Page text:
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To Serve and Protect

As a mom it is my duty to serve and protect- my child, that is. Even before she was born I was planning for every possible disaster and threat that could hurt Caroline. I bought all of the safety gadgets like plug covers, locks for the cabinets. I padded the stone hearth, made a fortress out of plastic bins and baby gates, in order to block the cat door and stair well. I always have wipes handy for washing dirty little hands that touch dirty little things. I put the frying pan on the back burner, I test the water before putting her in the bathtub. I make sure she has enough layers on to prevent frostbite but not too many so that she doesn't over heat. When I don't anticipate disaster or I just plain slip up, I reprimand myself, call myself a bad mom and mentally note to never let something so stupid happen again.

Normally, I pride myself on being the perfect, protective mother hen but I do have my off days. I went to make some toast, this summer, and after about 1 minute realized I did not hear a peep from Caroline. I found her and the cat playing in the driveway, yes, heart in throat. I instantly called Andy to confess my sin. When she was about six months old, I put too much water in the bathtub and it kicked her little body forward. She went under the water and slammed her head on the bottom of the tub. I saw it, swooped her up, comforted her and then nearly vomited. We are not perfect and can't expect ourselves to be. Yet when it comes to our children's' well being, we have no choice but to strive for the impossible.

Andy and I have argued about safety from the time Caroline was in the womb. He did not understand why I was baby-proofing the house and laughed at me the wintry night I woke up to discover him in the basement painting the foundation with TOXIC paint. The kind of paint that says, "Only use in a highly ventilated area and wear a mask."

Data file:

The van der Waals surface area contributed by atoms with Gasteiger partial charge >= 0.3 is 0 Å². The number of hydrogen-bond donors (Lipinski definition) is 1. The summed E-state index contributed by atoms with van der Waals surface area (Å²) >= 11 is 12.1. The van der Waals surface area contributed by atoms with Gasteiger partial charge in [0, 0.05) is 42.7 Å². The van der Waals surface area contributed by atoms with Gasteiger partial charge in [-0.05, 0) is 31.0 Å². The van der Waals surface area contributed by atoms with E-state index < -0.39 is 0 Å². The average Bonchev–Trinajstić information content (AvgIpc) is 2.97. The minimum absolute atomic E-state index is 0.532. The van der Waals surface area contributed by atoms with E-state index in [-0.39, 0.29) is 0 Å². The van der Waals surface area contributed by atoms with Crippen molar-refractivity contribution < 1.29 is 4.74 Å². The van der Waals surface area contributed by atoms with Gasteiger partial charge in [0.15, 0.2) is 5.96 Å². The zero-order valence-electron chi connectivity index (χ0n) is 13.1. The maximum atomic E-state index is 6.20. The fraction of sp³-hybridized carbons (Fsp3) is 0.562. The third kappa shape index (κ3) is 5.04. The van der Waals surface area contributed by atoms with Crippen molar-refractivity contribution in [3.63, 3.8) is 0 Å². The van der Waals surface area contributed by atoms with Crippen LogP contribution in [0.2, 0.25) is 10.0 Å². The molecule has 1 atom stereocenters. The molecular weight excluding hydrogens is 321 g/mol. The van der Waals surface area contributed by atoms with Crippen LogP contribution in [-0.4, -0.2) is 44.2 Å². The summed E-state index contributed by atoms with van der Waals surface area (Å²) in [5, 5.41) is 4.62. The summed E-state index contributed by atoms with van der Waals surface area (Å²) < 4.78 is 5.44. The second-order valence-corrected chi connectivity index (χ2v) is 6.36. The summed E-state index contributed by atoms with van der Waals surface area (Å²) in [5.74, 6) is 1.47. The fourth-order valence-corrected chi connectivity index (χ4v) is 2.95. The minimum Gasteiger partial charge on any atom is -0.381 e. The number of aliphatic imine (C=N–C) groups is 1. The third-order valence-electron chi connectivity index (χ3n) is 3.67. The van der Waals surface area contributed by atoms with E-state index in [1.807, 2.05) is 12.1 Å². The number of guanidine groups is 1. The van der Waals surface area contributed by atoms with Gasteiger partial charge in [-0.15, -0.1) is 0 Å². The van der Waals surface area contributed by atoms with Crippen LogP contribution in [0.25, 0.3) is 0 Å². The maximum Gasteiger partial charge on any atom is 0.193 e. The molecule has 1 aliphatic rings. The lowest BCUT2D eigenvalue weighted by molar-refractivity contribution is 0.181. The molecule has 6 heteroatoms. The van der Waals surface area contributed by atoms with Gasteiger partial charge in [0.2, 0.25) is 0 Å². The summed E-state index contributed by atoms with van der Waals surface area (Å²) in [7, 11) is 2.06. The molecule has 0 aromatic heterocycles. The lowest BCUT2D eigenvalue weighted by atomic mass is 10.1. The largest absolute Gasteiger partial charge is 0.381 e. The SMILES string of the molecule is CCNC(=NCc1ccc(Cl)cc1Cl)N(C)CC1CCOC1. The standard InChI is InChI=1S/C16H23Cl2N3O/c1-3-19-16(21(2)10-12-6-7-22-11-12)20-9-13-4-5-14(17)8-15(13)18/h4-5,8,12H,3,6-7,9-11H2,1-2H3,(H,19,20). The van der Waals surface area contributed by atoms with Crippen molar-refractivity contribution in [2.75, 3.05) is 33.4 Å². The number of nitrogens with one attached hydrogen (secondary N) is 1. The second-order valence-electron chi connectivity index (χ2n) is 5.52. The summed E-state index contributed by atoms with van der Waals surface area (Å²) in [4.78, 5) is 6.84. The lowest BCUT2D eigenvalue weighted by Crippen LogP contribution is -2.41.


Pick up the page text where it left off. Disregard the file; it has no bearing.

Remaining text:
We also disagreed about using toxic fabric cleaner to clean baby pee of off the couch. Caroline, naked, with pee all over her, would stare aimlessly into space as Andy sprayed the chemicals less than an inch from her head. Ever hear of soap and water, Andy?

I never know, when I leave her with him, what condition she's going to be in when I return. He doesn't seem to think she needs a bath, or a solid meal in her stomach or a glass of milk instead of Gatorade. He certainly doesn't seem to think bed time matters, "What? What do you mean, why's she still awake, eating chocolate and watching TV? She said she didn't want to go to bed, yet." But, she's always happy with him. And here begins the good-cop/bad-cop syndrome.

I know what's coming. Daddy will be her go-to guy to get what she wants when Mommy says no. I just hope, when she's driving the car Daddy bought for her, that she remembers Mommy was not the one who sprayed the chemicals on her head.

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